i-names could solve a lot of problems
I just spent $25 for an i-name. It’s mine for 50 years. It might end up being worthless, but there’s promise to this concept. It could end up becoming a standard if the word spreads.
I learned about i-names from Mike Vincenty, a friend, colleague, co-author, and IT guy. Identity Commons is the group behind i-names. According to their site, Identity Commons “seeks to foster trusted electronic communications by creating the technological and social framework for an open global trust network. We are a creating a member-owned international federation that empowers individuals and organizations to own, control and share their online identity and profile information in an environment of mutual trust and peer governance.”
Here’s a simple explanation. Instead of putting my e-mail address into a message posted to a bulletin board or even in my e-mail signature, I use my i-name address. When you click on it, you get my identity page that includes information I’m willing to share. If you want to contact me, there’s a form for you to complete. I’ll receive notification of the request.
My i-name is good even if my e-mail address changes, since I can change my e-mail address in my account settings. Give it a try; here’s my i-name link: http://public.2idi.com/=shelholtz. That’s the universal address you’d see in a plain-text e-mail or post; it would also be the link behind an HTML version that would just show my name.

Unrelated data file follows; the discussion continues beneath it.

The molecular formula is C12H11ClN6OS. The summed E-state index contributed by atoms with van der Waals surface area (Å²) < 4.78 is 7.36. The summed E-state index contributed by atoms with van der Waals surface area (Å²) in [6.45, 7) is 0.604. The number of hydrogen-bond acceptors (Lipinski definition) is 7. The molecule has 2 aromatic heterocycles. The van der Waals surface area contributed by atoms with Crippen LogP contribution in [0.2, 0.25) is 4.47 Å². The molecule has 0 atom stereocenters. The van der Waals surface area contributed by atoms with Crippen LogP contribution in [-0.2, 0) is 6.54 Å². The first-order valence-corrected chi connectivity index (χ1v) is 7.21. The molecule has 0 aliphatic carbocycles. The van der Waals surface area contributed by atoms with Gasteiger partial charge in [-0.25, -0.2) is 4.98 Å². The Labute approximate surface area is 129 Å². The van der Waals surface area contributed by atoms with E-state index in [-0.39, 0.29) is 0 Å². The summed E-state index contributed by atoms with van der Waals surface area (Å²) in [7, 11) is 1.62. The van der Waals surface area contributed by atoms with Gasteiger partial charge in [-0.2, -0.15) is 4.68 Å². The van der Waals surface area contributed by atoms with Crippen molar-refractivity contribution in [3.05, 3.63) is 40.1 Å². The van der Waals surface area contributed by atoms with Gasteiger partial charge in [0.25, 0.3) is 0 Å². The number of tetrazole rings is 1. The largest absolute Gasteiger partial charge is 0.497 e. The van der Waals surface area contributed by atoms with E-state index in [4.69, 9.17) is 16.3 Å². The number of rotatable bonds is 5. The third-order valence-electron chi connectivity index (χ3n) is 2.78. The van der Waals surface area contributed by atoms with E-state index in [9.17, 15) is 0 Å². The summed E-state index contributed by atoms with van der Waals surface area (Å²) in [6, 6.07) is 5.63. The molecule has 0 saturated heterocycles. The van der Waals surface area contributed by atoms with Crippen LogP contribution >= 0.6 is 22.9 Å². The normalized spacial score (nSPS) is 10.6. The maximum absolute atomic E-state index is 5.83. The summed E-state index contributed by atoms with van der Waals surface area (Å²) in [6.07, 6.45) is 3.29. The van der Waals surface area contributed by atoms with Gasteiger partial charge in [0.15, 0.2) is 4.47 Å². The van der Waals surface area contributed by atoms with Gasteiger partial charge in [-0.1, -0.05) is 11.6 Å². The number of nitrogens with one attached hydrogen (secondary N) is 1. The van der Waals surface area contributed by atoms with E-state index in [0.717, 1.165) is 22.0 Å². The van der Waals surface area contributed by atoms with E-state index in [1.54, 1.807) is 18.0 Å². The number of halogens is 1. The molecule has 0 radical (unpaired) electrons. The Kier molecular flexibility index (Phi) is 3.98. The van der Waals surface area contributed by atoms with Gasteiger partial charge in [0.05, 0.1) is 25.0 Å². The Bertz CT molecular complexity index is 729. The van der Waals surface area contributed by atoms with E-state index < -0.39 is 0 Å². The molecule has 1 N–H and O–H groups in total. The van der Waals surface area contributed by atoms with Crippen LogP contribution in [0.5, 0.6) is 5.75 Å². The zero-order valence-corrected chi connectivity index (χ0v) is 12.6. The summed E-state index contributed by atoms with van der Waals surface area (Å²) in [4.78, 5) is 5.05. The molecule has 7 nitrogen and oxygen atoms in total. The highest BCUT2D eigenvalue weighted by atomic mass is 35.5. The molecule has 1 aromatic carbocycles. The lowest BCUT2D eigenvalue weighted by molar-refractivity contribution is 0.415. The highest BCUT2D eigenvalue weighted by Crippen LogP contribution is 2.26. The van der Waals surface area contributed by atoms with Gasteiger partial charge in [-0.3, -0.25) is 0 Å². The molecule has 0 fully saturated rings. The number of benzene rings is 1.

As it exists now, an i-name is a great way to avoid spam, since spammers can’t do anything with harvested i-names. By building the infrastructure, though, the organization hopes to allow you to use a single password for all the password-protected sites you visit and enter personal data once and use it on forms across the Web.
If it sounds a little like Microsoft’s Passport concept, it is, with the notable difference that you control your information instead of another company.
Sounds too cumbersome to Technoflak.